Q. When is the best time to plant a spruce tree? I'm getting one from the side of the highway and would like to know when is a good time to do this. Would I also take some of the dirt from that spot?

Stephanie Cousins Via email

A. As a rule of thumb, the best time to transplant any tree is during its dormant season, the winter months. However, this is not always possible, especially with trees to be saved along road or other construction areas. The bigger the tree, the harder to transplant it, but yes, disturb the roots as little as possible. Get as much dirt with the tree as you can safely handle. More than 90 percent of a tree's roots are in the top foot of ground, so digging a tree should leave a cone-shaped hole. Prepare the planting spot with a similarly shaped hole, so the tree, with its root ball, can be slipped into its new home with a minimum of disturbance. Water heavily for a while to be sure the soil is thoroughly settled around the root ball in the new site and no air pockets are left.

Q. My daughter was given a green stick at school and told that she could plant it. I placed it in water and set it in filtered sunlight. It has grown "furry" roots and sprouted leaves from the buds along the bark. How can I safely plant it in the dirt without shocking the roots?

Molly M. Cantrell Via email

A. Assuming the "green stick" is a cutting from some sort of hybrid poplar or similar species, the planting should not be too difficult. Dig a small hole where the planting is to be, and use the loose dirt to gently surround the stick as you refill the hole around it. Plant it about as deep as the "water-line" on the cutting, or perhaps a bit deeper. Water thoroughly to help in settling the loose soil particles around the rootlets, and keep the planting well watered while it gets started.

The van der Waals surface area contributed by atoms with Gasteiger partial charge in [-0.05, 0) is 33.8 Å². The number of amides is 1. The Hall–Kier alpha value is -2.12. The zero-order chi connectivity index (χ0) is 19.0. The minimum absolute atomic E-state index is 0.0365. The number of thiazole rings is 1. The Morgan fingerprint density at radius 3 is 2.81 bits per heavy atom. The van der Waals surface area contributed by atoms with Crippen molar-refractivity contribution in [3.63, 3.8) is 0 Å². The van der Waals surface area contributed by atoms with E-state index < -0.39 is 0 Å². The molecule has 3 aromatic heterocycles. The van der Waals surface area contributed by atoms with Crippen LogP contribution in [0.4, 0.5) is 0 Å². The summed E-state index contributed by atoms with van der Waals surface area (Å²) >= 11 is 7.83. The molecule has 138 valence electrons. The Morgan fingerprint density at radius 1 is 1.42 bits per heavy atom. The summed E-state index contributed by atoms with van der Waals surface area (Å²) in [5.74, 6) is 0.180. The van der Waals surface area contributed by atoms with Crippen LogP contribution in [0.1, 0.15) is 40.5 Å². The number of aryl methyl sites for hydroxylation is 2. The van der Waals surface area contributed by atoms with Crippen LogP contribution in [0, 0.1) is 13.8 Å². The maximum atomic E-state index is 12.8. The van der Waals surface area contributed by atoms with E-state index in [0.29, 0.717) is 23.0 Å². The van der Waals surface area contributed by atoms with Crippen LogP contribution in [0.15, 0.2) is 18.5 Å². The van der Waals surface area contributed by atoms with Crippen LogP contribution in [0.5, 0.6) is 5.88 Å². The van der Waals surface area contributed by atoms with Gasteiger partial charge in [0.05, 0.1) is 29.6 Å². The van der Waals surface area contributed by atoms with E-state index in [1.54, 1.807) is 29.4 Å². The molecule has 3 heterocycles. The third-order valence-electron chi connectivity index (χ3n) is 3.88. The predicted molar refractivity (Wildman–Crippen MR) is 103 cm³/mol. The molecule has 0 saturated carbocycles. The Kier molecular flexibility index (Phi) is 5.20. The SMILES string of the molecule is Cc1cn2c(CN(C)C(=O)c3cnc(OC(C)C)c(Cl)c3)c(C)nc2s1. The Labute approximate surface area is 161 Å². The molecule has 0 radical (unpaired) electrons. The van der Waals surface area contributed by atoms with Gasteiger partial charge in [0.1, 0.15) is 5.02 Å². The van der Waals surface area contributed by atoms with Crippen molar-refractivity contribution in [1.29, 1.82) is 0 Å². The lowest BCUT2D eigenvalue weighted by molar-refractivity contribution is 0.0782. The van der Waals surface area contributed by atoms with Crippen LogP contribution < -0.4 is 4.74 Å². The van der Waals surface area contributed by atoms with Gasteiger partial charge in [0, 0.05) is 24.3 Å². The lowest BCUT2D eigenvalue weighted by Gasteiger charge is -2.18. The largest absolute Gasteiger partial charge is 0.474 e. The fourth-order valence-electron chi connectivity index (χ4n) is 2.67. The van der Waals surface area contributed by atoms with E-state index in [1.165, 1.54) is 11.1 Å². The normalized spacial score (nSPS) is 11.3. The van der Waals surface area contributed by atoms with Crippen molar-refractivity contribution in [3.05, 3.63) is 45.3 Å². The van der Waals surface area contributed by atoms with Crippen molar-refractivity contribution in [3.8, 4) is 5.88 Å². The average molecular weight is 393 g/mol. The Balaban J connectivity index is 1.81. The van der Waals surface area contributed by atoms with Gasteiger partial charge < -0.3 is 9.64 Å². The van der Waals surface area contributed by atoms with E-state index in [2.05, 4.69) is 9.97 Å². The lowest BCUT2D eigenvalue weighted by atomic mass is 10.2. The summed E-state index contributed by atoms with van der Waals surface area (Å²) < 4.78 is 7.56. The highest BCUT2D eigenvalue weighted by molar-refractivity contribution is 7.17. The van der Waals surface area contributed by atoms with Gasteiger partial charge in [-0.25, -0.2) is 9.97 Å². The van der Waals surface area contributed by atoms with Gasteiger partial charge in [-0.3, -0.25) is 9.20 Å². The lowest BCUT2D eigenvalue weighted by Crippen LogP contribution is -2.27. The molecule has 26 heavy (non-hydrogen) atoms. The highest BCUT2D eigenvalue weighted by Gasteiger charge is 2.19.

Have a question for the Tree Doctor? E-mail Howard at mrobbins@amfor.org or write c/o American Forests magazine, PO Box 2000, Washington, DC 20013.
COPYRIGHT 2003 American Forests
No portion of this article can be reproduced without the express written permission from the copyright holder.
Copyright 2003, Gale Group. All rights reserved. Gale Group is a Thomson Corporation Company.

Article Details
Printer friendly Cite/link Email Feedback
Author:Burnett, Howard
Publication:American Forests
Date:Sep 22, 2003
Words:974
Previous Article:Better in the city?
Next Article:Eye on the buckeye.


Related Articles
ASK THE TREE DOCTOR.
Ask the tree doctor.
Ask the Tree Doctor.
Letters.
Browning on evergreens.
Tree doctor Howard Burnett.
Live oaks on location.
Tree doctor Howard Burnett.

Terms of use | Privacy policy | Copyright © 2019 Farlex, Inc. | Feedback | For webmasters